Stocks to sell

With Murky Comeback Prospects, Avoid Peloton Stock

Peloton Interactive (NASDAQ:PTON) may seem like a bargain at today’s prices. At least, this is based on how things look on the surface. After its sharp drop in price, you may think that investors have overreacted when it comes to PTON stock by going from extremely bullish to extremely bearish.

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However, let’s take a closer look at the facts. The market wasn’t wrong when it pushed the stock down around 74% below its all-time high. As seen in its underwhelming quarterly results and updates to guidance, it’s no longer growing at a rapid pace. As the pandemic recovery continues, at-home fitness will likely continue to see a drop in demand even as the latest variant of Covid-19 (omicron) spreads around the world.

That’s not to say the company is taking action when it comes to getting back on track. The issue is that, for now, it’s unclear whether these measures will lead to its comeback or end up doing more harm than good for the company brand and financial performance.

In short, at around $44 per share today (down from a high of $171.09 per share), there’s not much reason to go contrarian by buying this stock. As analysts  pare down prior forecasts, further disappointment and even lower prices are likely ahead.

Latest Price Drop for PTON Stock

Mostly, it’s been a slow and steady slide lower for Peloton shares. But early last month, the former pandemic-era favorite experienced a full-on tanking in price, when shares fell around 33.5% on Nov. 5 alone, following its most recent earnings release/guidance update.

For its fiscal first-quarter (ending Sep. 30), the company reported revenue of $805.2 million, up only 6% year-over-year. Losses came in at $376 million, which comes to $1.25 per share. Both figures came in below analyst expectations. For Q1 fiscal year 2022 (FY22), the sell-side community estimated revenues of $808.7 million, and net losses of $1.10 per share.

However, what really caused the market to beat down PTON stock was not these underwhelming earnings numbers. Instead, it was management’s latest guidance updates. For Q2 FY22 (ending Dec. 31), the connected fitness device maker expects revenues of between $1.1 billion and $1.2 billion. That’s far below what analysts were projecting ($1.49 billion). Not only that, but based upon its results from the prior year’s quarter ($1.06 billion in revenue), this implies just 4%-13% sales growth.

Based upon more recent market data about falling demand, I would say it’s more likely sales for this quarter will come at the low end of these estimates. Those bullish on the stock may believe the omicron variant, plus the company’s turnaround efforts, will help reverse the trend. Unfortunately, I don’t believe it will play out that way.

Don’t Expect Omicron, or Other Factors, to Save The Day

On Nov. 26, as the word “omicron” started to enter the world’s lexicon, PTON stock saw a pop on a day that markets reeled on fears that the newest variant of Covid-19 would result in a new round of lockdowns, and an end to our return to the “old normal.”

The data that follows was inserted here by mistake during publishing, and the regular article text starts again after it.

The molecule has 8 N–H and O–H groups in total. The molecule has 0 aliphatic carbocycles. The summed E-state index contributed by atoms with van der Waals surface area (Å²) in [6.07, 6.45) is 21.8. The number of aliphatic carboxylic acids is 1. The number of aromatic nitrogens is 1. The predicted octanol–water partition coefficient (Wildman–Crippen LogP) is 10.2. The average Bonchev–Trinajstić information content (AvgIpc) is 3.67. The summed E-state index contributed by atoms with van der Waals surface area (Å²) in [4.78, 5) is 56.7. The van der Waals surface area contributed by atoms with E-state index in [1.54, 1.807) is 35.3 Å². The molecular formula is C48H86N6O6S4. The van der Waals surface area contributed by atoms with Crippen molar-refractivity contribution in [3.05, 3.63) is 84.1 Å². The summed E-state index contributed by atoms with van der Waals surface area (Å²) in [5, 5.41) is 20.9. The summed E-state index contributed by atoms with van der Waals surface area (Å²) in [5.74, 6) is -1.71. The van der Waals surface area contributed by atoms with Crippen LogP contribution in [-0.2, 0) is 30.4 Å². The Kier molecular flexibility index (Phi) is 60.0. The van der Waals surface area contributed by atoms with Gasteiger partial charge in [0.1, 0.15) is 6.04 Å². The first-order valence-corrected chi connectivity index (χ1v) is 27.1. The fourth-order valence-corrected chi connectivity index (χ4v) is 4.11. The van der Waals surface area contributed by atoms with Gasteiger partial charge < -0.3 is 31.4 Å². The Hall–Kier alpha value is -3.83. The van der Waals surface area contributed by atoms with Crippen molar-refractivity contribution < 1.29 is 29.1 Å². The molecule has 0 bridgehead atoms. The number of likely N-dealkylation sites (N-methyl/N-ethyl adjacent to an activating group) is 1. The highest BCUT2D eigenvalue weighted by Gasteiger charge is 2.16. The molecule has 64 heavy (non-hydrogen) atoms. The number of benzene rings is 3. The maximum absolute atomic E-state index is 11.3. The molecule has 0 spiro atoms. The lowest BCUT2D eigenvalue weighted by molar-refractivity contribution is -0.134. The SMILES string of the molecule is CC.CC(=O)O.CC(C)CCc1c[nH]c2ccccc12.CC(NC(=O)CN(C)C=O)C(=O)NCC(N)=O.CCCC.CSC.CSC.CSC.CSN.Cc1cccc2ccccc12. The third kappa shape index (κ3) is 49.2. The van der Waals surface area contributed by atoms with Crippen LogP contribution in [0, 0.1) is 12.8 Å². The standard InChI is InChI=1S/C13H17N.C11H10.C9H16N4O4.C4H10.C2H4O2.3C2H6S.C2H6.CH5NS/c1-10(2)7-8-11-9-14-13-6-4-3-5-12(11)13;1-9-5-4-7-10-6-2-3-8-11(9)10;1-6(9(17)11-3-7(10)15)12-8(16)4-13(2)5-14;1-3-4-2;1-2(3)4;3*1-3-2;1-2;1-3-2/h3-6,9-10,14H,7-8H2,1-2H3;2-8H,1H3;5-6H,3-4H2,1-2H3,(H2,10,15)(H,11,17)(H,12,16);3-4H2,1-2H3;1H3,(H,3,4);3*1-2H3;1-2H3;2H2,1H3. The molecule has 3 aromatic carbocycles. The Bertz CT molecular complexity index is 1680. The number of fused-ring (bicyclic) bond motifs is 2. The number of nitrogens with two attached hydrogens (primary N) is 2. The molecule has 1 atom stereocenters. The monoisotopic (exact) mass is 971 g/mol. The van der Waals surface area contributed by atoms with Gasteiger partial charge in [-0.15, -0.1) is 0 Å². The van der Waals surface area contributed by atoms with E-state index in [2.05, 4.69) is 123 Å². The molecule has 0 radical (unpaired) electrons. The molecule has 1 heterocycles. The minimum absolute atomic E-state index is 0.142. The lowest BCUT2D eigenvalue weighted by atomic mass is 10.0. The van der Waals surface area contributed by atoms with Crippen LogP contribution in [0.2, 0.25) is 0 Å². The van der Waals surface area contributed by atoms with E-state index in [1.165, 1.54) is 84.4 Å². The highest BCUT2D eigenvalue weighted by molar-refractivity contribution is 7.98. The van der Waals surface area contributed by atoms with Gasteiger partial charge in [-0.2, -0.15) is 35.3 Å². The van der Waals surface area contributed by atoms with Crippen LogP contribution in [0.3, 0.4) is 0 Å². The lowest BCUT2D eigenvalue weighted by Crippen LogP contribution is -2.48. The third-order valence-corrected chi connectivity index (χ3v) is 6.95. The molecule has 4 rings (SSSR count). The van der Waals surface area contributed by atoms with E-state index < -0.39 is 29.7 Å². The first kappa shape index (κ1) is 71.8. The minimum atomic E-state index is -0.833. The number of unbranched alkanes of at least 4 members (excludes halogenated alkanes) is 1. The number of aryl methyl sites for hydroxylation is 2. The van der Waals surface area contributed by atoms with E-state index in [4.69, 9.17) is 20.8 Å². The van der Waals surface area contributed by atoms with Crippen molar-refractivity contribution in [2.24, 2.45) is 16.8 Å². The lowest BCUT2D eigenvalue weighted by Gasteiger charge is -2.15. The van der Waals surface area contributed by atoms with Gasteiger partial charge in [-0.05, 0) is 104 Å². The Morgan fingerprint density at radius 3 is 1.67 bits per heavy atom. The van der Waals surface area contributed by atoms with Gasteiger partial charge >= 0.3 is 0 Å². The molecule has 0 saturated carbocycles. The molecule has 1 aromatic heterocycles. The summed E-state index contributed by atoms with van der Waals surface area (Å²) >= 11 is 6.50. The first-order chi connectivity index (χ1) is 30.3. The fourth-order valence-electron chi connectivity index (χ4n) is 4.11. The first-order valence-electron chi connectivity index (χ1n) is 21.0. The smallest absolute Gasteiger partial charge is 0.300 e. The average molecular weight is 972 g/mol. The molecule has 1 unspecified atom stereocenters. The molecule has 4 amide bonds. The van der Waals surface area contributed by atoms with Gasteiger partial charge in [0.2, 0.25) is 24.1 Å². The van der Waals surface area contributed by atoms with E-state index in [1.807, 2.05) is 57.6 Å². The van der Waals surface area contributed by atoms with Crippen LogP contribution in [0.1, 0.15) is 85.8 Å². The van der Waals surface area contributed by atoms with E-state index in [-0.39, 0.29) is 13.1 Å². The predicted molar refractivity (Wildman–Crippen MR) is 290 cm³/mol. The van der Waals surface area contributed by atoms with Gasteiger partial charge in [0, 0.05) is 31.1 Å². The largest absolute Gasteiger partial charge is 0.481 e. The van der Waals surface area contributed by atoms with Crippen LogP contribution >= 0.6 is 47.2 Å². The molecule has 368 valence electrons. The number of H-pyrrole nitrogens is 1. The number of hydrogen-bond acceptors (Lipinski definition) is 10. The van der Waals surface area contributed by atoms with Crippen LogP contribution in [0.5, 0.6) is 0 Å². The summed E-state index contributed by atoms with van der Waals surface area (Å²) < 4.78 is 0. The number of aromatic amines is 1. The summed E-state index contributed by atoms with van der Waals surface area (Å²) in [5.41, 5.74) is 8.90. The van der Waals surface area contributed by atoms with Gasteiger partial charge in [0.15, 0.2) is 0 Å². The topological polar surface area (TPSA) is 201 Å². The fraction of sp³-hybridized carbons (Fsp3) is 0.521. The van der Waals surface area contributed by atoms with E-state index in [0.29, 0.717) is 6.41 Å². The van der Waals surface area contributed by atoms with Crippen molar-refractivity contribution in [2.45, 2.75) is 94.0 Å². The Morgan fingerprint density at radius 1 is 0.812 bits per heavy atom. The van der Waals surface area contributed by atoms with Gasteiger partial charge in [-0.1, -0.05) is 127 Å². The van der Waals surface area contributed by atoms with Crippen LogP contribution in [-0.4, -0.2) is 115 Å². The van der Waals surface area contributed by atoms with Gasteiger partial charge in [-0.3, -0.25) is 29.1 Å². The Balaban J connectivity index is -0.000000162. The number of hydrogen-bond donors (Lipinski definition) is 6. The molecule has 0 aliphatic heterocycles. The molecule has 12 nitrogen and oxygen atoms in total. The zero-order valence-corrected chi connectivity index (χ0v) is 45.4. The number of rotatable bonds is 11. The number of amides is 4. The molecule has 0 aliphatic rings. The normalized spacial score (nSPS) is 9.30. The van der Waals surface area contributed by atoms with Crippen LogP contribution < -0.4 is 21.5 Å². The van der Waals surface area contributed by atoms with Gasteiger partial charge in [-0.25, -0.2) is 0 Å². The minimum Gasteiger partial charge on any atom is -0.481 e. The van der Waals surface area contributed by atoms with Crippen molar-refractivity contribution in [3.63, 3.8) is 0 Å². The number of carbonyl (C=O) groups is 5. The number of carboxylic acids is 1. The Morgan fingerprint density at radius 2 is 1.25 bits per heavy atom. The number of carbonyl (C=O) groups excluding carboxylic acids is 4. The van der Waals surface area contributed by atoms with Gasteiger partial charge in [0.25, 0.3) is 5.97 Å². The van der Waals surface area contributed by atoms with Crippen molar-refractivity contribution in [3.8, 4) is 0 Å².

However, when markets reopened the following Monday, shares dropped almost as quickly as they picked up. With reports calling this latest variant “mild,” the response to it may be more similar to the response to the Delta variant rather than a return to 2020’s lockdown mode. Again, the market is correct in writing this off as something that could get demand for the company’s stationary bikes and treadmills back into gear.

Same goes for the company’s efforts to get itself back into growth mode. I’m talking about its new product launches like its new strength training product, the Peloton Guide. Put simply, this may be too little too late on the company’s part when it comes to getting into the at-home strength training markets. Products like the Tonal at-home smart gym may have the first-mover advantage in this segment of the market.

I’m also talking about its price cutting efforts. This has so far failed to turn the tide when it comes to decelerating sales growth. It has also possibly cheapened its once exclusive, premium brand. Put simply, until there’s evidence to the contrary, I wouldn’t expect any of these factors to help re-accelerate growth, and in turn help this former “hot stock” make its way back to its prior glory.

The Verdict on PTON Stock

Getting an “F” in my Portfolio Grader, this is a clear-cut “stay away” situation for now. Sure, Peloton could surprise when it releases numbers for this quarter a few months from now. Yet, I wouldn’t just run out and buy this stock simply on the hopes that this happens.

As it stands now, there’s little to suggest that the trends slowing the company’s growth to a trickle are set to reverse. With this, it’s best to skip out on PTON stock and look elsewhere.

On the date of publication, neither Louis Navellier nor the InvestorPlace Research Staff member primarily responsible for this article held (either directly or indirectly) any positions in the securities mentioned in this article.

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